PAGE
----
Science Fair Project Encyclopedia
From 1977 through 1996, Trammell, known throughout his career as "Tram" to Tiger fans, had a successful playing career with Detroit, highlighted by a World Series championship in 1984 and an American League East division championship in 1987.
One of the best defensive shortstops in the 1980s, Trammell had good range, soft hands and was smooth turning the double play. Despite the fact that his arm wasn't overpowering, Trammell had a quick release and made accurate throws. Trammell's solid, steady defense perfectly complimented that of his double play partner, Lou Whitaker, with whom Trammell formed the most enduring keystone-combination in Major League history.
After growing in the field in his first four seasons, Trammell batted .300 in 1980 as he made the All-Star team for first time. 1983 was a true break-out season for Trammell, as he hit .314 with 14 home runs, 66 runs batted in and 30 stolen bases.
Trammell, along with his Tiger teammates, enjoyed a dream season in 1984. Despite suffering from tendinitis in his shoulder, which caused him to miss 43 regular season games, he finished fifth in AL batting race with .314 and ranked eighth in on base percentage. In the ALCS against the Kansas City Royals, Trammell hit .364 with one home run and three RBI. Then, in the World Series he was 9-for-20 against the San Diego Padres, including pair of two-run home runs that accounted for all of Tigers' runs in a Game 4 Detroit victory.
Detroit won the series 4-1 and Trammell was given the World Series MVP Award.
In 1985, after two consecutive years not lower than .314, Trammell was hampered by injuries, and posted only a .258 batting average. He underwent postseason surgery on left knee for second time and on right shoulder.
Trammell returned with new energies in 1986. He became only second player in Detroit history to hit 20 homers and steal 20 bases in a season. Kirk Gibson is the other. Trammell also set a career-high with 75 RBI.
In 1987, asked by manager Sparky Anderson to bat cleanup, Trammell responded with his best career season. On September, he batted .416 with six homers and 17 RBI, putting together an 18-game hitting streak in which he hit a .457, helping his team to win the AL East division by a single game on the last day of the season. He became the first Tiger to collected 200 hits and 100 RBI in the same season since Al Kaline did it in 1955. Beside this, he appeared in most AL offensive categories: third in batting average (.343), tenth in RBI (105), third in hits (205), tied for fifth in runs (109), fourth in total bases (329), fifth in on base percentage (.402), eighth in slugging average (.551), and tied for fifth in game-winning RBI (16). Despite his efforts, Trammell finished second to Toronto's George Bell in the MVP voting (332-311), which is considered by many one of the most controverted decisions in award history.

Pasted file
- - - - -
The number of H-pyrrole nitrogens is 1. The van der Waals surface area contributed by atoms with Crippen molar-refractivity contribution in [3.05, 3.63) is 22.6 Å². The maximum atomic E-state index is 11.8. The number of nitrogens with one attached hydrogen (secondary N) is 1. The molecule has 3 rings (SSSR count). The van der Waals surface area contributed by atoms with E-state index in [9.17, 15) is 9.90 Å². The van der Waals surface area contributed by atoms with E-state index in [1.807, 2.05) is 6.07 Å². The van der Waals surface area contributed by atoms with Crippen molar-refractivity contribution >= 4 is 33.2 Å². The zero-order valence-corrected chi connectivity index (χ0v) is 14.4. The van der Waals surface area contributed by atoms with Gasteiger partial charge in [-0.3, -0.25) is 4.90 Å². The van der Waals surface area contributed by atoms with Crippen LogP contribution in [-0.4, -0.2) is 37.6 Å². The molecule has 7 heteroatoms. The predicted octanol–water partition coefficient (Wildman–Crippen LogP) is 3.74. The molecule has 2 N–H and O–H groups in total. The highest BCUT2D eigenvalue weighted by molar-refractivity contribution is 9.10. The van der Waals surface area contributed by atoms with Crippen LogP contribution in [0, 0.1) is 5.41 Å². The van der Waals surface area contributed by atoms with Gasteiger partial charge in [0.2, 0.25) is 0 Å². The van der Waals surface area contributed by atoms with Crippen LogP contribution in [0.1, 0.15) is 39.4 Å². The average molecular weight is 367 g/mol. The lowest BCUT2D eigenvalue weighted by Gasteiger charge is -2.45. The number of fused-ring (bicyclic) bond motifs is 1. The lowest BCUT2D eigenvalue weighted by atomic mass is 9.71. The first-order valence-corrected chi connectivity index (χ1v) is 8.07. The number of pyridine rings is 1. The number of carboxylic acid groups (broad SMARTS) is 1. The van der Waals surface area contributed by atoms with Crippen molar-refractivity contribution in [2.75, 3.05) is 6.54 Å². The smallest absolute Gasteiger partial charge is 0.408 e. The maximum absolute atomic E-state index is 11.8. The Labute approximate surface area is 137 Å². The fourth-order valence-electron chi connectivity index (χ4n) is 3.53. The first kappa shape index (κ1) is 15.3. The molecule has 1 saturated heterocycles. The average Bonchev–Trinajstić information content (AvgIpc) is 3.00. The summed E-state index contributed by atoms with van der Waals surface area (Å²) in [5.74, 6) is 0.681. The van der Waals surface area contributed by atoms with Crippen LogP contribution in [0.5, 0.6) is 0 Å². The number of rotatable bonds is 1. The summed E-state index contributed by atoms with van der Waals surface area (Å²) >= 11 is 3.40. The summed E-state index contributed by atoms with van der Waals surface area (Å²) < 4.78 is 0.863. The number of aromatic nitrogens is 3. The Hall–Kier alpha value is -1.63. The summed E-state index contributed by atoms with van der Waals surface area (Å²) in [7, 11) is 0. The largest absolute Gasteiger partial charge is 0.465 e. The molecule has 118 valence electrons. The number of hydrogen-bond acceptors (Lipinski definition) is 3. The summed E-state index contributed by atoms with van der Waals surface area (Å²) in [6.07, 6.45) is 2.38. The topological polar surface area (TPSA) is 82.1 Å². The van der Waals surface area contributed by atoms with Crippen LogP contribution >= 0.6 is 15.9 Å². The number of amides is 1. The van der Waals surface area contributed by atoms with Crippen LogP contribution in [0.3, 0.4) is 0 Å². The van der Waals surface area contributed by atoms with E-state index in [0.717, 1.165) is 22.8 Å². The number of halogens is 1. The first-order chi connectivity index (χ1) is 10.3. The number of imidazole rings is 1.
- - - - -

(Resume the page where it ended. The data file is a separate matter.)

The following years Trammell suffered a long string of injuries that slowed his production both at bat and on the field. In 1991 he was limited to 101 games because of knee and ankle injuries. It was even worse in 1992. He got into only 29 games before broken his right ankle losing the rest of the season. His days as a regular shortstop for Detroit were close to being over. After two sub-par seasons, he retired in 1996.
In 20-year career Trammell batted .285, with 185 home runs, 1003 RBI, 1231 runs, 2365 hits, 412 doubles, 55 triples, and 236 stolen bases in 2293 games. After finishing his playing career, Trammell served as a coach for Detroit (1998-99) and the Padres (2000-02). On October 9, 2002, he was named the new Tigers' manager.
- 6-time All-Star (1980, 1984-85, 1987-88, 1990)
- 4-time Gold Glove (1980-81, 1983-84)
- 3-time Top 10 MVP (1984, 1987-88)
- 5-time Top 10 in batting average (1983-84, 1987-88, 1990)
- Collected both 200th hit of season and 1,500th career in same at bat (October 1, 1987)
- Along with teammate Lou Whitaker tied a AL record playing together (1,914 games; August 30, 1995). They also set the major league record by turning more double plays that any other short-stop, second baseman combination in the long history of professional baseball.
- The Trammell-Whitaker duo won twice Gold Gloves, joining a select list of eight shortstop-second baseman duos have won the honor in the same season while playing together (1983-84)
The contents of this article is licensed from www.wikipedia.org under the GNU Free Documentation License. Click here to see the transparent copy and copyright details